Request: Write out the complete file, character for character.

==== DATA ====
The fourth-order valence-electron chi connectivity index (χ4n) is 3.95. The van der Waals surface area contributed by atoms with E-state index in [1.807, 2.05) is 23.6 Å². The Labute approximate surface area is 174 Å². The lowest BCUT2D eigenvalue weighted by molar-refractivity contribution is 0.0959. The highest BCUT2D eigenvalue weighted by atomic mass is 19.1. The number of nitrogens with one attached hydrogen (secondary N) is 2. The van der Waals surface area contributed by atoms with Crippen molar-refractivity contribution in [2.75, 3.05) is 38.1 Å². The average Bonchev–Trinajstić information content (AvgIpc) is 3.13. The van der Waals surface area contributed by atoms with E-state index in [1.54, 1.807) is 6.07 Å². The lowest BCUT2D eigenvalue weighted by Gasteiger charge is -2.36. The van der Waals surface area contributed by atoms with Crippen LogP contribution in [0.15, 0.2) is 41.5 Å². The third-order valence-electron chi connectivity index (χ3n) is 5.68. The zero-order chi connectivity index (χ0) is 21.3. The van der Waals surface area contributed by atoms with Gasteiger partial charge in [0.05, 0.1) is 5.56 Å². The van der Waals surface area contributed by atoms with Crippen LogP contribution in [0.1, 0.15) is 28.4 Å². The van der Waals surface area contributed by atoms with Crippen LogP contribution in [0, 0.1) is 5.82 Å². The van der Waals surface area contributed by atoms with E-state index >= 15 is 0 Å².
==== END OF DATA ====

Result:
The fourth-order valence-electron chi connectivity index (χ4n) is 3.95. The van der Waals surface area contributed by atoms with E-state index in [1.807, 2.05) is 23.6 Å². The Labute approximate surface area is 174 Å². The lowest BCUT2D eigenvalue weighted by molar-refractivity contribution is 0.0959. The highest BCUT2D eigenvalue weighted by atomic mass is 19.1. The number of nitrogens with one attached hydrogen (secondary N) is 2. The van der Waals surface area contributed by atoms with Crippen molar-refractivity contribution in [2.75, 3.05) is 38.1 Å². The average Bonchev–Trinajstić information content (AvgIpc) is 3.13. The van der Waals surface area contributed by atoms with E-state index in [1.54, 1.807) is 6.07 Å². The lowest BCUT2D eigenvalue weighted by Gasteiger charge is -2.36. The van der Waals surface area contributed by atoms with Crippen LogP contribution in [0.15, 0.2) is 41.5 Å². The third-order valence-electron chi connectivity index (χ3n) is 5.68. The zero-order chi connectivity index (χ0) is 21.3. The van der Waals surface area contributed by atoms with Gasteiger partial charge in [0.05, 0.1) is 5.56 Å². The van der Waals surface area contributed by atoms with Crippen LogP contribution in [0.1, 0.15) is 28.4 Å². The van der Waals surface area contributed by atoms with Crippen LogP contribution in [0, 0.1) is 5.82 Å². The van der Waals surface area contributed by atoms with E-state index >= 15 is 0 Å².